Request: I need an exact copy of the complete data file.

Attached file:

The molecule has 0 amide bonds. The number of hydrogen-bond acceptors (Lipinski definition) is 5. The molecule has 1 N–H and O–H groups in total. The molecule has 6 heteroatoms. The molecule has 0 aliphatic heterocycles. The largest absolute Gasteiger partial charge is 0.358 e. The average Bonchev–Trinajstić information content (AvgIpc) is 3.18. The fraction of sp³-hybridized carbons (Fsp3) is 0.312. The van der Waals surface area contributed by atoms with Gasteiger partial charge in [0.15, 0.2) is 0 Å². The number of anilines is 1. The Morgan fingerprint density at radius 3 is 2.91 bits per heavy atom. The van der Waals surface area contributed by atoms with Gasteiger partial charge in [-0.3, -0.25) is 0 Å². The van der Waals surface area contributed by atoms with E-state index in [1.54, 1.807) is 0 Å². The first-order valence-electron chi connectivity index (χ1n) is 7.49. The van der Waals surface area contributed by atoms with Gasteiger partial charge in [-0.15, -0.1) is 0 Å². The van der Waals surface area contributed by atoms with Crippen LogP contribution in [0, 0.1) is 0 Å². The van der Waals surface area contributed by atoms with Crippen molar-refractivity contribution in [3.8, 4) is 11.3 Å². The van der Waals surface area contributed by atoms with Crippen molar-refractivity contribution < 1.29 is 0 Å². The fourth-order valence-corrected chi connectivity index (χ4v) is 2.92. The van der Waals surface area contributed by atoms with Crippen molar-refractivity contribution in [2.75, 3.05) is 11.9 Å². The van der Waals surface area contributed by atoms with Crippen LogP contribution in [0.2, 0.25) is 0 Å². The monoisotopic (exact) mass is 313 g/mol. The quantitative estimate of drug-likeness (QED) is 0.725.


The molecule has 0 amide bonds. The number of hydrogen-bond acceptors (Lipinski definition) is 5. The molecule has 1 N–H and O–H groups in total. The molecule has 6 heteroatoms. The molecule has 0 aliphatic heterocycles. The largest absolute Gasteiger partial charge is 0.358 e. The average Bonchev–Trinajstić information content (AvgIpc) is 3.18. The fraction of sp³-hybridized carbons (Fsp3) is 0.312. The van der Waals surface area contributed by atoms with Gasteiger partial charge in [0.15, 0.2) is 0 Å². The number of anilines is 1. The Morgan fingerprint density at radius 3 is 2.91 bits per heavy atom. The van der Waals surface area contributed by atoms with Gasteiger partial charge in [-0.3, -0.25) is 0 Å². The van der Waals surface area contributed by atoms with E-state index in [1.54, 1.807) is 0 Å². The first-order valence-electron chi connectivity index (χ1n) is 7.49. The van der Waals surface area contributed by atoms with Gasteiger partial charge in [-0.15, -0.1) is 0 Å². The van der Waals surface area contributed by atoms with Crippen LogP contribution in [0, 0.1) is 0 Å². The van der Waals surface area contributed by atoms with Crippen molar-refractivity contribution in [3.8, 4) is 11.3 Å². The van der Waals surface area contributed by atoms with Crippen molar-refractivity contribution < 1.29 is 0 Å². The fourth-order valence-corrected chi connectivity index (χ4v) is 2.92. The van der Waals surface area contributed by atoms with Crippen molar-refractivity contribution in [2.75, 3.05) is 11.9 Å². The van der Waals surface area contributed by atoms with Crippen LogP contribution in [0.2, 0.25) is 0 Å². The monoisotopic (exact) mass is 313 g/mol. The quantitative estimate of drug-likeness (QED) is 0.725.